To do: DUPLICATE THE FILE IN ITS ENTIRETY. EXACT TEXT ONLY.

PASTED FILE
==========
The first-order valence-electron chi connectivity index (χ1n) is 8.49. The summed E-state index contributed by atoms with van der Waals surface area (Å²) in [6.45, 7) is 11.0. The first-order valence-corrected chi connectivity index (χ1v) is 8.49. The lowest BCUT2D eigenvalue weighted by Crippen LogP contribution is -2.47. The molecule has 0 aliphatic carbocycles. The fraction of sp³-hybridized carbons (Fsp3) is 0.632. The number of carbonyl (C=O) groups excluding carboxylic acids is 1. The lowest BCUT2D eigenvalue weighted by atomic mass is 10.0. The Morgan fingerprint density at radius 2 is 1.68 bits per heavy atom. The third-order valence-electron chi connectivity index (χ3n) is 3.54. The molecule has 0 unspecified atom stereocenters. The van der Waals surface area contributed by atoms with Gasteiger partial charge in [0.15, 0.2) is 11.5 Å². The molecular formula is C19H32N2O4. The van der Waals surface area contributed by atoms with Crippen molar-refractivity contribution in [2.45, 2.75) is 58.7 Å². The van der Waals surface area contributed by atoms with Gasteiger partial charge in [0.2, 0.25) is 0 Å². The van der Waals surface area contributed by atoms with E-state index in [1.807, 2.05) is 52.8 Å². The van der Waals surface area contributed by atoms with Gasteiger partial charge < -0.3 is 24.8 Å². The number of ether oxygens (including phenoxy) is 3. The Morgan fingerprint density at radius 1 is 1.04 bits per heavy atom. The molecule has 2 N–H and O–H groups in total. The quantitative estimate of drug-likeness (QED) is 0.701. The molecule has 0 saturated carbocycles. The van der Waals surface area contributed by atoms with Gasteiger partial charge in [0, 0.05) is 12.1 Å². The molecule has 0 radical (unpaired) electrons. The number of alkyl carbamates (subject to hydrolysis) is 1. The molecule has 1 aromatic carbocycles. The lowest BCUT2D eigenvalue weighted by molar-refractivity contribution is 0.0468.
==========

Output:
The first-order valence-electron chi connectivity index (χ1n) is 8.49. The summed E-state index contributed by atoms with van der Waals surface area (Å²) in [6.45, 7) is 11.0. The first-order valence-corrected chi connectivity index (χ1v) is 8.49. The lowest BCUT2D eigenvalue weighted by Crippen LogP contribution is -2.47. The molecule has 0 aliphatic carbocycles. The fraction of sp³-hybridized carbons (Fsp3) is 0.632. The number of carbonyl (C=O) groups excluding carboxylic acids is 1. The lowest BCUT2D eigenvalue weighted by atomic mass is 10.0. The Morgan fingerprint density at radius 2 is 1.68 bits per heavy atom. The third-order valence-electron chi connectivity index (χ3n) is 3.54. The molecule has 0 unspecified atom stereocenters. The van der Waals surface area contributed by atoms with Gasteiger partial charge in [0.15, 0.2) is 11.5 Å². The molecular formula is C19H32N2O4. The van der Waals surface area contributed by atoms with Crippen molar-refractivity contribution in [2.45, 2.75) is 58.7 Å². The van der Waals surface area contributed by atoms with Gasteiger partial charge in [0.2, 0.25) is 0 Å². The van der Waals surface area contributed by atoms with E-state index in [1.807, 2.05) is 52.8 Å². The van der Waals surface area contributed by atoms with Gasteiger partial charge < -0.3 is 24.8 Å². The number of ether oxygens (including phenoxy) is 3. The Morgan fingerprint density at radius 1 is 1.04 bits per heavy atom. The molecule has 2 N–H and O–H groups in total. The quantitative estimate of drug-likeness (QED) is 0.701. The molecule has 0 saturated carbocycles. The van der Waals surface area contributed by atoms with Gasteiger partial charge in [0, 0.05) is 12.1 Å². The molecule has 0 radical (unpaired) electrons. The number of alkyl carbamates (subject to hydrolysis) is 1. The molecule has 1 aromatic carbocycles. The lowest BCUT2D eigenvalue weighted by molar-refractivity contribution is 0.0468.